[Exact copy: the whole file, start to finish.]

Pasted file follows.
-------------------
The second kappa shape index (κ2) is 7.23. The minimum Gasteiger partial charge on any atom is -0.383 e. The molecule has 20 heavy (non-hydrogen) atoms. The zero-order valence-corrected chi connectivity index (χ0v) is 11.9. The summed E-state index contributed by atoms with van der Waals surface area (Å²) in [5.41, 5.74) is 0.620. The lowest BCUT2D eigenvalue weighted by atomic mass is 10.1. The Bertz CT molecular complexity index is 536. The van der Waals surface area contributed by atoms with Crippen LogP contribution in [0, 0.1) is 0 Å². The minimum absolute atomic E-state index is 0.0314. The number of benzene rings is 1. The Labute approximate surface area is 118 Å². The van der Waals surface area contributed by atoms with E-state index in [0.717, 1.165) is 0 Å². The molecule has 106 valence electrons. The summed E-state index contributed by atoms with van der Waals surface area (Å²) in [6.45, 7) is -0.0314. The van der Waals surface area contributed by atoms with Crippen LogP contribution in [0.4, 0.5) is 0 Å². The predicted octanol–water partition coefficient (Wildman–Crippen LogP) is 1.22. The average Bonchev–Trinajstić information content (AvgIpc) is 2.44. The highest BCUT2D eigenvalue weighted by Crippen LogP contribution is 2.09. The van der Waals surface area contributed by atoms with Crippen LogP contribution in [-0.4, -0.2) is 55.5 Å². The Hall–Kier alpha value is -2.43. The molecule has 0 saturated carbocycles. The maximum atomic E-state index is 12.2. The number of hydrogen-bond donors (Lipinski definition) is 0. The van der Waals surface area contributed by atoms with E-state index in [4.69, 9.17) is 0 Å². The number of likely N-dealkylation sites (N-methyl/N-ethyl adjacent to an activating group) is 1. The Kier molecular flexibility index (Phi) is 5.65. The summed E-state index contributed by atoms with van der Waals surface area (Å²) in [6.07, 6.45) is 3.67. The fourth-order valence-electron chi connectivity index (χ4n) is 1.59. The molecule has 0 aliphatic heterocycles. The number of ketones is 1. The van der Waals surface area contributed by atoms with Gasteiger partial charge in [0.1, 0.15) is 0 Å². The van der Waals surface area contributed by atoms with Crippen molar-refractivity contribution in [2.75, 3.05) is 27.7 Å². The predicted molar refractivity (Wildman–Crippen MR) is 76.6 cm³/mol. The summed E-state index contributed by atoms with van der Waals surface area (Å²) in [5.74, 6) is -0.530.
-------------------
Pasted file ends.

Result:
The second kappa shape index (κ2) is 7.23. The minimum Gasteiger partial charge on any atom is -0.383 e. The molecule has 20 heavy (non-hydrogen) atoms. The zero-order valence-corrected chi connectivity index (χ0v) is 11.9. The summed E-state index contributed by atoms with van der Waals surface area (Å²) in [5.41, 5.74) is 0.620. The lowest BCUT2D eigenvalue weighted by atomic mass is 10.1. The Bertz CT molecular complexity index is 536. The van der Waals surface area contributed by atoms with Crippen LogP contribution in [0, 0.1) is 0 Å². The minimum absolute atomic E-state index is 0.0314. The number of benzene rings is 1. The Labute approximate surface area is 118 Å². The van der Waals surface area contributed by atoms with E-state index in [0.717, 1.165) is 0 Å². The molecule has 106 valence electrons. The summed E-state index contributed by atoms with van der Waals surface area (Å²) in [6.45, 7) is -0.0314. The van der Waals surface area contributed by atoms with Crippen LogP contribution in [0.4, 0.5) is 0 Å². The predicted octanol–water partition coefficient (Wildman–Crippen LogP) is 1.22. The average Bonchev–Trinajstić information content (AvgIpc) is 2.44. The highest BCUT2D eigenvalue weighted by Crippen LogP contribution is 2.09. The van der Waals surface area contributed by atoms with Crippen LogP contribution in [-0.4, -0.2) is 55.5 Å². The Hall–Kier alpha value is -2.43. The molecule has 0 saturated carbocycles. The maximum atomic E-state index is 12.2. The number of hydrogen-bond donors (Lipinski definition) is 0. The van der Waals surface area contributed by atoms with E-state index in [4.69, 9.17) is 0 Å². The number of likely N-dealkylation sites (N-methyl/N-ethyl adjacent to an activating group) is 1. The Kier molecular flexibility index (Phi) is 5.65. The summed E-state index contributed by atoms with van der Waals surface area (Å²) in [6.07, 6.45) is 3.67. The fourth-order valence-electron chi connectivity index (χ4n) is 1.59. The molecule has 0 aliphatic heterocycles. The number of ketones is 1. The van der Waals surface area contributed by atoms with Gasteiger partial charge in [0.1, 0.15) is 0 Å². The van der Waals surface area contributed by atoms with Crippen molar-refractivity contribution in [2.75, 3.05) is 27.7 Å². The predicted molar refractivity (Wildman–Crippen MR) is 76.6 cm³/mol. The summed E-state index contributed by atoms with van der Waals surface area (Å²) in [5.74, 6) is -0.530.